Posted by: pyeager | April 25, 2009

Deadlist Catch–Weather Fish Tales

We all have those dirty, little secrets. No, not those secrets. This is a family blog!

I’m talking about dirty, little secrets related to the television shows we watch–shows that we might be embarrassed to say that we watch, but we do it anyway. One of those shows for me is The Discovery Channel’s Deadliest Catch.

The show is a reality show about crab fishermen in the Bering Sea during the heart of winter, which is the home of some of the most ferocious storms on the planet. That’s why I watch it–the weather, not to see millions of crab ripped from their ocean floors in order to keep the likes of Red Lobster stocked, the prospect of seeing men tossed into the unforgiving ocean, or the drama (real and perceived) related to the ultra-masculine crews of the ships.

Weather Fish Tale

The storms are powerful, some with winds in excess of 100-mph, swell of over 30 feet, and freezing spray that can turn a several-ton boat into a several-ton anchor; however, the storms are often called “hurricanes” by the narrator of the program.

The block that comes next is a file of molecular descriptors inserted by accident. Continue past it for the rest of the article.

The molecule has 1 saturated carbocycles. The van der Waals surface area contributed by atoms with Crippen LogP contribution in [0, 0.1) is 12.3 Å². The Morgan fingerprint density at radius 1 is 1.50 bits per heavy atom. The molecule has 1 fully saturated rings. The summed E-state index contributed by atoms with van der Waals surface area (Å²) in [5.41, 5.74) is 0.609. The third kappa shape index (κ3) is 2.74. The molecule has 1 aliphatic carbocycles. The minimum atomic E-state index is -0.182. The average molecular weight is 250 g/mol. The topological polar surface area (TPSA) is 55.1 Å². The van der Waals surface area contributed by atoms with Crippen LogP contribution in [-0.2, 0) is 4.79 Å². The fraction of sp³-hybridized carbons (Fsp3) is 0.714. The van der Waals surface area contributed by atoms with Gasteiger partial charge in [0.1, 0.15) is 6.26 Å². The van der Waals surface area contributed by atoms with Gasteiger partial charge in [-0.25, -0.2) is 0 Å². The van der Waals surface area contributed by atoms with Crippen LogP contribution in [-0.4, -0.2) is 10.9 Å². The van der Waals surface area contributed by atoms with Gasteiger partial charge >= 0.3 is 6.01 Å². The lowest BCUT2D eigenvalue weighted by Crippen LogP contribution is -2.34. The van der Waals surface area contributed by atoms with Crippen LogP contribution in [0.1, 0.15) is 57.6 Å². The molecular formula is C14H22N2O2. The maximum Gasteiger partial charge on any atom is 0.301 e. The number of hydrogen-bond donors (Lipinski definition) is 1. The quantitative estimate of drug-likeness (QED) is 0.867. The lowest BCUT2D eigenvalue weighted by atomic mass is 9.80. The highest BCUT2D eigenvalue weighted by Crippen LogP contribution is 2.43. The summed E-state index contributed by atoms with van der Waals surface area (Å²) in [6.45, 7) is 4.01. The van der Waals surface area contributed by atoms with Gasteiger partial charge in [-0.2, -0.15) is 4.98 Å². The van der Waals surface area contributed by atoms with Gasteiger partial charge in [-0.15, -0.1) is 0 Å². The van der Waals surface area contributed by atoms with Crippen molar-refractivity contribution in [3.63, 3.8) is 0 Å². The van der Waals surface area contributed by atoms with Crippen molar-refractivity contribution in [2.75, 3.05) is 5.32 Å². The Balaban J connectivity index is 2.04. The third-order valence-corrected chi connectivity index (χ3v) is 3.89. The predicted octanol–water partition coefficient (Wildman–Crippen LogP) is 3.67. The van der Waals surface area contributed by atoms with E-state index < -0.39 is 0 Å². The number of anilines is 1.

These storms are not hurricanes; in fact, a storm could not be any more different from a hurricane than these winter monsters.

Hurricanes are driven by the heat and moisture associated with excessively warm ocean, with upper-level conditions over the storm being fairly calm. Atmospherically speaking, these are bottom-driven storms, meaning that they’re caused by what is going on in the lower levels of the atmosphere.

The powerful winter storms in the Bering Sea are driven by strong, cold upper-level storm systems, not by warm ocean water. These storms are top-driven storms, meaning that what causes them starts above and works its way down to the surface.

Drop a true hurricane into the Bering Sea in winter or drop a winter Bering Sea storm in the calm tropical waters of the late-summer, and the storms would fizzle more quickly than a souffle in Washington D.C. on a Fourth of July evening.

There are enough inaccuracies related to the weather that the Discovery Channel should not start re-naming storms, but I’ll probably keep watching. Don’t tell anyone.

–Paul Yeager

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